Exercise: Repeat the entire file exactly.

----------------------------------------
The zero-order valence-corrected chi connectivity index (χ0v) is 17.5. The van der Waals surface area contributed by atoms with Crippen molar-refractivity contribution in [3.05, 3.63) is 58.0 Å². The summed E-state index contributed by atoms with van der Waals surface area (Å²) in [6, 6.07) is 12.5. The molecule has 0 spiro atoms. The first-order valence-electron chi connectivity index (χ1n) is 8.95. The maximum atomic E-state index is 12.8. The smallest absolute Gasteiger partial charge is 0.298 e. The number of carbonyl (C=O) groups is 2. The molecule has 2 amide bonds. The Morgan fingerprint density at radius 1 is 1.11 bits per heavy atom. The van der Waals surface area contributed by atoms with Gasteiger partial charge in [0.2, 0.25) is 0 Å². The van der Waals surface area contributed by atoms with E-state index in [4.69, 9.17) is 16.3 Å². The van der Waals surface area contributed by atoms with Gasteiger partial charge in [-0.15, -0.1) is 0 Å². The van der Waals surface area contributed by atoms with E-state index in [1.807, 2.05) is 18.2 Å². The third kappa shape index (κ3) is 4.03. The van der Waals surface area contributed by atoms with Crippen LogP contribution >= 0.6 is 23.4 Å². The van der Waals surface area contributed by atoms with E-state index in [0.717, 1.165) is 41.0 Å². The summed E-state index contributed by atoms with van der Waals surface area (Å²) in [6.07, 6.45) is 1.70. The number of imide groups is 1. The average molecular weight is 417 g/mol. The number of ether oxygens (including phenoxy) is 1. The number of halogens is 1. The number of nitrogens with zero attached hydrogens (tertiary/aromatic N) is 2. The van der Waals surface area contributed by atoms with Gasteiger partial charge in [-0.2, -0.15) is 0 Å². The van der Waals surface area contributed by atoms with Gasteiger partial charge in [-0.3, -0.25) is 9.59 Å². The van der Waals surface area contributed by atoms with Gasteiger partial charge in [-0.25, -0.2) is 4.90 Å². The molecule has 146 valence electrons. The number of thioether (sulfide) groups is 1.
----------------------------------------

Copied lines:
The zero-order valence-corrected chi connectivity index (χ0v) is 17.5. The van der Waals surface area contributed by atoms with Crippen molar-refractivity contribution in [3.05, 3.63) is 58.0 Å². The summed E-state index contributed by atoms with van der Waals surface area (Å²) in [6, 6.07) is 12.5. The molecule has 0 spiro atoms. The first-order valence-electron chi connectivity index (χ1n) is 8.95. The maximum atomic E-state index is 12.8. The smallest absolute Gasteiger partial charge is 0.298 e. The number of carbonyl (C=O) groups is 2. The molecule has 2 amide bonds. The Morgan fingerprint density at radius 1 is 1.11 bits per heavy atom. The van der Waals surface area contributed by atoms with Gasteiger partial charge in [0.2, 0.25) is 0 Å². The van der Waals surface area contributed by atoms with E-state index in [4.69, 9.17) is 16.3 Å². The van der Waals surface area contributed by atoms with Gasteiger partial charge in [-0.15, -0.1) is 0 Å². The van der Waals surface area contributed by atoms with E-state index in [1.807, 2.05) is 18.2 Å². The third kappa shape index (κ3) is 4.03. The van der Waals surface area contributed by atoms with Crippen LogP contribution >= 0.6 is 23.4 Å². The van der Waals surface area contributed by atoms with E-state index in [0.717, 1.165) is 41.0 Å². The summed E-state index contributed by atoms with van der Waals surface area (Å²) in [6.07, 6.45) is 1.70. The number of imide groups is 1. The average molecular weight is 417 g/mol. The number of ether oxygens (including phenoxy) is 1. The number of halogens is 1. The number of nitrogens with zero attached hydrogens (tertiary/aromatic N) is 2. The van der Waals surface area contributed by atoms with Gasteiger partial charge in [-0.2, -0.15) is 0 Å². The van der Waals surface area contributed by atoms with Gasteiger partial charge in [-0.3, -0.25) is 9.59 Å². The van der Waals surface area contributed by atoms with Gasteiger partial charge in [-0.25, -0.2) is 4.90 Å². The molecule has 146 valence electrons. The number of thioether (sulfide) groups is 1.